Back to basics

I’ve had a lot of stumbles these past couple of weeks. Whether it was exploding a glass pie dish in the oven (pumpkin pie ruined), individual cookies that turn into a whole sheet pan worth of cookies (still delicious, though), crying a little bit too much (sometimes we all just need a good cry), or not getting the job that I thought I wanted (I didn’t really want it), I feel like 2014 has been a lot of stumbling and fumbling to figure out what it is exactly I’m doing.

Especially as a ‘professional’, I feel like we are defined daily by what we do (see last post), but now I get to do the defining, which is a bit more scary and nerve-wrecking because I have no one to blame but myself (oh right, and I need an income). So, it’s a daily process of defining what I want to do and trying to make a living out of it. It’s coming along slowly but surely, and this blog is definitely part of it. Luckily, if one day doesn’t go as planned, I get to wake up again and start anew.


the view from home

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What do you do?

It usually comes about while at a party or meeting new people for the first time. After you’ve said your hellos and how are you doings and you want to get to know the person a bit more.

‘So, what do you do?’

It’s the question that everyone hates to answer, (I find) is really awkward to ask, and ultimately ends up defining your ‘career’ as who you are. Culturally speaking, there are few other phrases that get the point across – you just want to learn more about the person – but has come to mean ‘where do you spend 8 hours of your day?’ or (not so subtly) ‘where does your paycheck come from?’

I’ve tried rephrasing it as ‘what do you do for fun?’ or ‘what are you interested in’ – but my (super awkward) personality just isn’t able to carry those phrases with the same fluidity as ‘what do you do’. I admit, I want to break the cycle, but end up continuing it.


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It’s been over a year since I’ve posted on here (sorry to anyone that’s been dying to read about my crazy life)… In all seriousness, I just couldn’t keep up with everything that happened!

When we left off, we were living in the airstream in the beauty of the fall!

And then winter happened, staying in the negatives for weeks..


And living in the airstream became a little bit difficult lacking water. Joda and I began to realize why mobile homes are most often seen in Arizona and warmer states…

Then, in April, we quit our jobs and headed to Alaska. I was curious of the world outside of traditional jobs and wanted to experience a different way of living. Yes, even more different than the airstream. So we put everything in storage and headed north!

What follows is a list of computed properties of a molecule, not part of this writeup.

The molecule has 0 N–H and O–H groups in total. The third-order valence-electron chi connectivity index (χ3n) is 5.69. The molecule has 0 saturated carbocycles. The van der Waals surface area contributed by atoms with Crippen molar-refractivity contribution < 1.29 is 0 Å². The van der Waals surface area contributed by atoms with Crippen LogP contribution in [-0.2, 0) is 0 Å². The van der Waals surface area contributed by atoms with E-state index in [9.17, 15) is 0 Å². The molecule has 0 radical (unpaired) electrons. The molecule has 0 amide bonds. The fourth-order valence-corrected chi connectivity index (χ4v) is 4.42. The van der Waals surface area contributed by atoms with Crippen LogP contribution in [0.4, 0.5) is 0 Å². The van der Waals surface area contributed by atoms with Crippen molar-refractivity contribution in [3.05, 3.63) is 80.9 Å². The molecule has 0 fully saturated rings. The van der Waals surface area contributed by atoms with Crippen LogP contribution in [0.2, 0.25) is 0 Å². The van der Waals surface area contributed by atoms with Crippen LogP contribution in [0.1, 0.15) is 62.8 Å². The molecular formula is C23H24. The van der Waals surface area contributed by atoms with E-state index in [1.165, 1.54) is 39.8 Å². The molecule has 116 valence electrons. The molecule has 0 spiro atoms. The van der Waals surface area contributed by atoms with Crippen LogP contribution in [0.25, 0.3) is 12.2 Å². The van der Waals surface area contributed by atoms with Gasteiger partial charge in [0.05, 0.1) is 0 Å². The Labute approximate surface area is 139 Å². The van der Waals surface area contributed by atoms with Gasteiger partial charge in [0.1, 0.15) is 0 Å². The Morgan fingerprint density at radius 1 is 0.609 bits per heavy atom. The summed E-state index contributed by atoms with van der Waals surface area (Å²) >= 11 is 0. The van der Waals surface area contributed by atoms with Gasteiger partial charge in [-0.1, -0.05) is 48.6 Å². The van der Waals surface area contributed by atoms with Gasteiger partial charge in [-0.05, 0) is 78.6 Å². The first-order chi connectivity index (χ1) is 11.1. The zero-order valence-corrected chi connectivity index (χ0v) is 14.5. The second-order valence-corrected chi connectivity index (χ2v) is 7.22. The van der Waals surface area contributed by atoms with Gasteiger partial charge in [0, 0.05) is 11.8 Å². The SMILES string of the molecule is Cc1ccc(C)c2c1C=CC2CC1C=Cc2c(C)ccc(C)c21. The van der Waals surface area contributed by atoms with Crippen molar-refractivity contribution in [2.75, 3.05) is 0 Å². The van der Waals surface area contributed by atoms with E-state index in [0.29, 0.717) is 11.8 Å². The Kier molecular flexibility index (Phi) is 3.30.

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Our last days at the airstream

… Well, Joda headed north first to do some more serious backcountry expeditions while I visited with family and friends, backpacking and farming on the east coast.

Then we met up in Alaska in May to do some more mild exploring (kayaking out of Homer, exploring in Talkeetna) together and began work in Wrangell-St. Elias National Park in June.

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Kayaking Kachemak Bay

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Beautiful dumpsters in Seward, AK

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The first of many moose we got to see!

We met amazing people, lived (practically) outside, and took advantage of all that Alaska had to offer!

Right before returned back to the states in October, I got an amazing offer from a friend to start up a café just north of Fort Collins, Colorado. I did weeks of research, business plan writing, and networking only to realize that it probably isn’t a good idea to start a café when you’re flat broke. So, I’m back on the job hunt. We’re back in the central mountains of Colorado. The past year has given me so much insight to business and happiness and work that I think I can make it happen again. And save up enough money until the next adventure comes along!

Everything we need

I cannot emphasize enough how much I love living in the airstream.

The other week, as I posted on facebook about the hard time I was having transitioning (and thus sitting in my car to avoid the hardship of life), friends came out of the woodwork to see if I was okay. While, at that point, I may have been having a hard time to see the good in what we are doing, I now appreciate almost everything about the airstream and love living here.